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High-speed rail won’t fly

Updated: January 18, 2013 6:09AM

U.S. Transportation Secretary Ray LaHood’s proposal on spending $500 billion of precious tax money to build a high-speed rail system is a bad idea. I oppose it for the following reasons:

One, no matter how fast the super train goes, it can never compete with an airliner for speed. And the high-speed train can never compete with a long-distance bus for accessibility.

Two, thousands of miles of unguarded railroads are extremely vulnerable to the sabotage of pranksters and terrorists. Besides, the high impact of crossing collisions with cars and trucks will be devastating and costly.

Three, Amtrak continues to lose money. Wasting astronomical sums of tax dollars to create a similar loser is irresponsible.

Four, at the time when the country is facing a “fiscal cliff,” pushing it over the edge with LaHood’s impractical extravaganza is insane.

Five, LaHood’s claim that 80 percent of Americans want to ride trains is questionable. As electric cars improve their driving range, more and more Americans would love to hit the open road with their new transportation that uses little or no gas at all.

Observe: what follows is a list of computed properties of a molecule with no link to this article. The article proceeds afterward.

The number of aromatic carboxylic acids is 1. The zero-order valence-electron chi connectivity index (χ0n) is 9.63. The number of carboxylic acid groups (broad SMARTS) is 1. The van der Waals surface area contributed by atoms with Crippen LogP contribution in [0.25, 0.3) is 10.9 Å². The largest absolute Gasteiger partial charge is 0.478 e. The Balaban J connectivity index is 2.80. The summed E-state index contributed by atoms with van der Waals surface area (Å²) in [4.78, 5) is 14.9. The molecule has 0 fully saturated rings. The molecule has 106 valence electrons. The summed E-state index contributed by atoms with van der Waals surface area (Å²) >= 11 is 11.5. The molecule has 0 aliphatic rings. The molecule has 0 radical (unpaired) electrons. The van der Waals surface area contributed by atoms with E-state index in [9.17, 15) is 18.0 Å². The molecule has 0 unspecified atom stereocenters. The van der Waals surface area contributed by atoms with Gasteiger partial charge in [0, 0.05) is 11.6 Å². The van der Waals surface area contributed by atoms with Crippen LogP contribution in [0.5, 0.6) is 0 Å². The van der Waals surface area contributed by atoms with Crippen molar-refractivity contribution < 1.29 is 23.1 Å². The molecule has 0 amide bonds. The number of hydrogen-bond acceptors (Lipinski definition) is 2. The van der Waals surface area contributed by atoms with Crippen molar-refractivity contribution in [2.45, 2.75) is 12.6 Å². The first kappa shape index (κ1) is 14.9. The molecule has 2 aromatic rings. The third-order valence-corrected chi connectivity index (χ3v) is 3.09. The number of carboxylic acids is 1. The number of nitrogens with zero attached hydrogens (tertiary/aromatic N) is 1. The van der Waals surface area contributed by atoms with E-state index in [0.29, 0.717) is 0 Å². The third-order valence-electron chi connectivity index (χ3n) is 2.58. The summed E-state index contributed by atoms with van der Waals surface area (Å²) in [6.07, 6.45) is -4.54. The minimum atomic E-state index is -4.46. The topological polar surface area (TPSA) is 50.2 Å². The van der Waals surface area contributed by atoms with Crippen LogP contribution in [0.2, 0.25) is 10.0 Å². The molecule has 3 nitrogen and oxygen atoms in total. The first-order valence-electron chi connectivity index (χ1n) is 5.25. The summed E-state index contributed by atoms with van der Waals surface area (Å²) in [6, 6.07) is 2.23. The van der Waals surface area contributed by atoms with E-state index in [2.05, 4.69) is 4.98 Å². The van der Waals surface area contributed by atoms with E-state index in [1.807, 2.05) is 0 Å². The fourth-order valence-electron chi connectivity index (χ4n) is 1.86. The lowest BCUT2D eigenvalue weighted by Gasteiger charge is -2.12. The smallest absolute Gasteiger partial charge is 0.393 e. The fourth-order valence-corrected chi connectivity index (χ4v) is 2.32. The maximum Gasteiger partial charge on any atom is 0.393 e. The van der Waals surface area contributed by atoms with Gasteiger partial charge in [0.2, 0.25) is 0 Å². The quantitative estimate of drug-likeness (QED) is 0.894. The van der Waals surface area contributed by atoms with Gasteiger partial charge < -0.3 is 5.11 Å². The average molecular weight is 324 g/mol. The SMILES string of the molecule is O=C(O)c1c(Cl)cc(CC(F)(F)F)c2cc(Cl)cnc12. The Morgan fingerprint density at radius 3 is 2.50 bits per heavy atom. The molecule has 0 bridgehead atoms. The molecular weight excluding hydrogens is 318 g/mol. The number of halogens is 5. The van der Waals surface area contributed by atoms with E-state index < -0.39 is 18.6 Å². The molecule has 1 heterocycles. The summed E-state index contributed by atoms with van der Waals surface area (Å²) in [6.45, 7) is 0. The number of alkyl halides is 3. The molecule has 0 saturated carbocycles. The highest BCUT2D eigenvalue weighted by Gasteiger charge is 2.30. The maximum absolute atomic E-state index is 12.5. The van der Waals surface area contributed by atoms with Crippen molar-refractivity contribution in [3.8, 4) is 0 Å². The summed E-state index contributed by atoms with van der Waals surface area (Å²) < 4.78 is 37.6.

Train traveling is a thing of the past. Mr. LaHood should look forward, not backward.

Eric Lin, Homer Glen

Kids’ backpacks are too heavy

For once I would like to see the parents walking a picket line protesting the inhumanely heavy backpacks the kids must carry back and forth to school.

My grandkids’ backpacks are so heavy, I can hardly lift them. If they are lucky to get a musical instrument to play in a school band, that adds to the burden.

Our kids should not be workhorses in their young years. I bet before long they will develop back problems with arthritis even before they are seniors.

Come on, school administrators, find a solution for this problem.

Aida M. Arita, Norwood Park

Kids’ backpacks are too heavy

If the people at Mooseheart are sincere in their desire to help children who come from unstable surroundings and impoverished homes, they need not travel to Sudan. Chicago’s West Side or South Side can provide children to fill all of the cottages at Mooseheart.

They may not be 6-7 or 7-feet tall, but they do have the potential to be community leaders and assets to the community with the guidance offered at Mooseheart.

Let’s not let our children down - help at home is needed.

Walter Kiebles, New City

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